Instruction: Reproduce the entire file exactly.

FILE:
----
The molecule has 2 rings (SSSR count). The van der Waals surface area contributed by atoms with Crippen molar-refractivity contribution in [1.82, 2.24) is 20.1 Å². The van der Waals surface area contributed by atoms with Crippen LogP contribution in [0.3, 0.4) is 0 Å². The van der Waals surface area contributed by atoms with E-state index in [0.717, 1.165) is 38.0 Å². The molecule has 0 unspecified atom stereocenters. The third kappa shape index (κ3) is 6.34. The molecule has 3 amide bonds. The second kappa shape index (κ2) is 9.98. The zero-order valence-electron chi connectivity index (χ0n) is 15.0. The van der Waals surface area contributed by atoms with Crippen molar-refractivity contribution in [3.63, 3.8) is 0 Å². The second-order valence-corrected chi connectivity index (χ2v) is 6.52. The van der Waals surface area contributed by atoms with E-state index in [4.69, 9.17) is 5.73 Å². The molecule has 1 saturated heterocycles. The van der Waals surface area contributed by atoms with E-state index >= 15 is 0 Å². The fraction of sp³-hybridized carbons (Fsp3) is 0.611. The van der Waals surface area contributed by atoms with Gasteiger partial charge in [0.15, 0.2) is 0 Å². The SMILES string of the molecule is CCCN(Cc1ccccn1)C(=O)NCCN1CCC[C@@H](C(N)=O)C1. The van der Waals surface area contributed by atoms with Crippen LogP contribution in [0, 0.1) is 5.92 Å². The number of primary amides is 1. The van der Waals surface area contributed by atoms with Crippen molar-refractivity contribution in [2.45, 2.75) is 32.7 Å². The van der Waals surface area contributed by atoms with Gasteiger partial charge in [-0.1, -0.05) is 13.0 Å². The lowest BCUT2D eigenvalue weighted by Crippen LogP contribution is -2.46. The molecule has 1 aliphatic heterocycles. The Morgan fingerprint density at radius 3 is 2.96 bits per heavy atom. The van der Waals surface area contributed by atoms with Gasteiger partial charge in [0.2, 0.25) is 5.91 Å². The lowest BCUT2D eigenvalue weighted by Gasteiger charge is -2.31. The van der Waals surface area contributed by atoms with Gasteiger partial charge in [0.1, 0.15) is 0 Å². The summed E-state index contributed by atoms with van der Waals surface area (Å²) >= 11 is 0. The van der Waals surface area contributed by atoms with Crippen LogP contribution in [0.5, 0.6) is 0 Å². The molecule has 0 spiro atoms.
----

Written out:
The molecule has 2 rings (SSSR count). The van der Waals surface area contributed by atoms with Crippen molar-refractivity contribution in [1.82, 2.24) is 20.1 Å². The van der Waals surface area contributed by atoms with Crippen LogP contribution in [0.3, 0.4) is 0 Å². The van der Waals surface area contributed by atoms with E-state index in [0.717, 1.165) is 38.0 Å². The molecule has 0 unspecified atom stereocenters. The third kappa shape index (κ3) is 6.34. The molecule has 3 amide bonds. The second kappa shape index (κ2) is 9.98. The zero-order valence-electron chi connectivity index (χ0n) is 15.0. The van der Waals surface area contributed by atoms with Crippen molar-refractivity contribution in [3.63, 3.8) is 0 Å². The second-order valence-corrected chi connectivity index (χ2v) is 6.52. The van der Waals surface area contributed by atoms with E-state index in [4.69, 9.17) is 5.73 Å². The molecule has 1 saturated heterocycles. The van der Waals surface area contributed by atoms with E-state index >= 15 is 0 Å². The fraction of sp³-hybridized carbons (Fsp3) is 0.611. The van der Waals surface area contributed by atoms with Gasteiger partial charge in [0.15, 0.2) is 0 Å². The SMILES string of the molecule is CCCN(Cc1ccccn1)C(=O)NCCN1CCC[C@@H](C(N)=O)C1. The van der Waals surface area contributed by atoms with Crippen LogP contribution in [0, 0.1) is 5.92 Å². The number of primary amides is 1. The van der Waals surface area contributed by atoms with Crippen molar-refractivity contribution in [2.45, 2.75) is 32.7 Å². The van der Waals surface area contributed by atoms with Gasteiger partial charge in [-0.1, -0.05) is 13.0 Å². The lowest BCUT2D eigenvalue weighted by Crippen LogP contribution is -2.46. The molecule has 1 aliphatic heterocycles. The Morgan fingerprint density at radius 3 is 2.96 bits per heavy atom. The van der Waals surface area contributed by atoms with Gasteiger partial charge in [0.2, 0.25) is 5.91 Å². The lowest BCUT2D eigenvalue weighted by Gasteiger charge is -2.31. The van der Waals surface area contributed by atoms with Gasteiger partial charge in [0.1, 0.15) is 0 Å². The summed E-state index contributed by atoms with van der Waals surface area (Å²) >= 11 is 0. The van der Waals surface area contributed by atoms with Crippen LogP contribution in [0.5, 0.6) is 0 Å². The molecule has 0 spiro atoms.